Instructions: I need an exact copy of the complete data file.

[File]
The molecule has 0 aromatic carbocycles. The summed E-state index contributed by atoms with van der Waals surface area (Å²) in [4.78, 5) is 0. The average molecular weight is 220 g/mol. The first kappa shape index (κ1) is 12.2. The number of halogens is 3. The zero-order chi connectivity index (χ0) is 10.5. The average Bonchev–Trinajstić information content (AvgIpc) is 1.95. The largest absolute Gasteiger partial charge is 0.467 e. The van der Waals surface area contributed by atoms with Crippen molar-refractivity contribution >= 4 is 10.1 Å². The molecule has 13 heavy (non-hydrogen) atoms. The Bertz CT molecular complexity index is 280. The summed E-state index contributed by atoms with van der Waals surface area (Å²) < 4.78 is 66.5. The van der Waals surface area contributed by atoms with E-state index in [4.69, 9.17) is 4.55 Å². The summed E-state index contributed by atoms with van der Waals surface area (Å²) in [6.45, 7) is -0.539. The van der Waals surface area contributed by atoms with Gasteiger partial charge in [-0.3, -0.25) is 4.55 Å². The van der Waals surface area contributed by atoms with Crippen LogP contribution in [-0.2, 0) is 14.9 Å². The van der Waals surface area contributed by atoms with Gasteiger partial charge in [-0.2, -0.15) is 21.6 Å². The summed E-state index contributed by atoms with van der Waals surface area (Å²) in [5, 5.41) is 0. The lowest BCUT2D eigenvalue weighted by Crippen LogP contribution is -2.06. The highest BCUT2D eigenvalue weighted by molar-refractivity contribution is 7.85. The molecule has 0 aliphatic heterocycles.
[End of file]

The molecule has 0 aromatic carbocycles. The summed E-state index contributed by atoms with van der Waals surface area (Å²) in [4.78, 5) is 0. The average molecular weight is 220 g/mol. The first kappa shape index (κ1) is 12.2. The number of halogens is 3. The zero-order chi connectivity index (χ0) is 10.5. The average Bonchev–Trinajstić information content (AvgIpc) is 1.95. The largest absolute Gasteiger partial charge is 0.467 e. The van der Waals surface area contributed by atoms with Crippen molar-refractivity contribution >= 4 is 10.1 Å². The molecule has 13 heavy (non-hydrogen) atoms. The Bertz CT molecular complexity index is 280. The summed E-state index contributed by atoms with van der Waals surface area (Å²) < 4.78 is 66.5. The van der Waals surface area contributed by atoms with E-state index in [4.69, 9.17) is 4.55 Å². The summed E-state index contributed by atoms with van der Waals surface area (Å²) in [6.45, 7) is -0.539. The van der Waals surface area contributed by atoms with Gasteiger partial charge in [-0.3, -0.25) is 4.55 Å². The van der Waals surface area contributed by atoms with Crippen LogP contribution in [-0.2, 0) is 14.9 Å². The van der Waals surface area contributed by atoms with Gasteiger partial charge in [-0.2, -0.15) is 21.6 Å². The summed E-state index contributed by atoms with van der Waals surface area (Å²) in [5, 5.41) is 0. The lowest BCUT2D eigenvalue weighted by Crippen LogP contribution is -2.06. The highest BCUT2D eigenvalue weighted by molar-refractivity contribution is 7.85. The molecule has 0 aliphatic heterocycles.